The Emerging Role of Presepsin (P-SEP) in the Diagnosis of Sepsis in the Critically Ill Infant: A Literature Review

Abstract: Sepsis causes high rates of morbidity and mortality in NICUs. The estimated incidence varies between 5 and 170 per 1000 births, depending on the social context. In very low birth-weight neonates, the level of mortality increases with the duration of hospitalization, reaching 36% among infants aged 8–14 days and 52% among infants aged 15–28 days. Early diagnosis is the only tool to improve the poor prognosis of neonatal sepsis. Blood culture, the gold standard for diagnosis, is time-consuming and poorly sensitive. C-reactive protein and procalcitonin, currently used as sepsis biomarkers, are influenced by several maternal and fetal pro-inflammatory conditions in the perinatal age. Presepsin is the N-terminal fragment of soluble CD14 subtype (sCD14-ST): it is released in the bloodstream by monocytes and macrophages, in response to bacterial invasion. Presepsin seems to be a new, promising biomarker for the early diagnosis of sepsis in neonates as it is not modified by perinatal confounding inflammatory factors. The aim of the present review is to collect current knowledge about the role of presepsin in critically ill neonates.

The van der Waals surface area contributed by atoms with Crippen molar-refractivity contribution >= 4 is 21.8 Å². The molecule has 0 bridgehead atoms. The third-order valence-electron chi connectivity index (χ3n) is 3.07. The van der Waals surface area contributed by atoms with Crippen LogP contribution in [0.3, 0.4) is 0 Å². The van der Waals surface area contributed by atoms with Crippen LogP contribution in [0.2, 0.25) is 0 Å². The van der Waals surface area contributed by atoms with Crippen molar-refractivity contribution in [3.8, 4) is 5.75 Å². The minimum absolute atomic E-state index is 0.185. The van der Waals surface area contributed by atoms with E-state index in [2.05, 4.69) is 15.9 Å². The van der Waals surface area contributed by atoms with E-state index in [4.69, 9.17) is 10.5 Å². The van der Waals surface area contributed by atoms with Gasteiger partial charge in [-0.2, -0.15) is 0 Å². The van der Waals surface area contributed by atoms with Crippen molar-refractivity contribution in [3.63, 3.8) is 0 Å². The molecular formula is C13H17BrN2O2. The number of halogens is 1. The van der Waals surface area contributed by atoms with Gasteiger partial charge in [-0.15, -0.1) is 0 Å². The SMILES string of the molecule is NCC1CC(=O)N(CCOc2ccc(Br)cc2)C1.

Keywords: sepsis; infants; biomarkers; neonate; septic shock; point-of-care